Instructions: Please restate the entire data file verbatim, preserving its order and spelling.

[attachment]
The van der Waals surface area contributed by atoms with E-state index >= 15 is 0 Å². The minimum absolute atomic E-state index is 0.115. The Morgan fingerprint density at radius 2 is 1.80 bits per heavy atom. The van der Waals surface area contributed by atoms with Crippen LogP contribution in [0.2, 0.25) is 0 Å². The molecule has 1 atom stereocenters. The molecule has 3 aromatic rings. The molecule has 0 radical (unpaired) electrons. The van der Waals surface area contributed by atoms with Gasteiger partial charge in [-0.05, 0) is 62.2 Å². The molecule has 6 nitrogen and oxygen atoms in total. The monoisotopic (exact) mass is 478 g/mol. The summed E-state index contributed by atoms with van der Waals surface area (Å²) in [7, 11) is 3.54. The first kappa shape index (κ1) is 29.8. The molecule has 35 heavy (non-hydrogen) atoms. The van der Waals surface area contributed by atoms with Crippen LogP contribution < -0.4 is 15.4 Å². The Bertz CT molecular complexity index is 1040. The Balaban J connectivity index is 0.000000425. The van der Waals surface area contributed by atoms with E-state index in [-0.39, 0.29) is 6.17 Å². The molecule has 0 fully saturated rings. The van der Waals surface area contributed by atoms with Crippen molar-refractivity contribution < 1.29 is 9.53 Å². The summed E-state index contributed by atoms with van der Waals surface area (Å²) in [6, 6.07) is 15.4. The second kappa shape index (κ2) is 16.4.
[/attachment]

The van der Waals surface area contributed by atoms with E-state index >= 15 is 0 Å². The minimum absolute atomic E-state index is 0.115. The Morgan fingerprint density at radius 2 is 1.80 bits per heavy atom. The van der Waals surface area contributed by atoms with Crippen LogP contribution in [0.2, 0.25) is 0 Å². The molecule has 1 atom stereocenters. The molecule has 3 aromatic rings. The molecule has 0 radical (unpaired) electrons. The van der Waals surface area contributed by atoms with Gasteiger partial charge in [-0.05, 0) is 62.2 Å². The molecule has 6 nitrogen and oxygen atoms in total. The monoisotopic (exact) mass is 478 g/mol. The summed E-state index contributed by atoms with van der Waals surface area (Å²) in [7, 11) is 3.54. The first kappa shape index (κ1) is 29.8. The molecule has 35 heavy (non-hydrogen) atoms. The van der Waals surface area contributed by atoms with Crippen LogP contribution < -0.4 is 15.4 Å². The Bertz CT molecular complexity index is 1040. The Balaban J connectivity index is 0.000000425. The van der Waals surface area contributed by atoms with E-state index in [-0.39, 0.29) is 6.17 Å². The molecule has 0 fully saturated rings. The van der Waals surface area contributed by atoms with Crippen molar-refractivity contribution < 1.29 is 9.53 Å². The summed E-state index contributed by atoms with van der Waals surface area (Å²) in [6, 6.07) is 15.4. The second kappa shape index (κ2) is 16.4.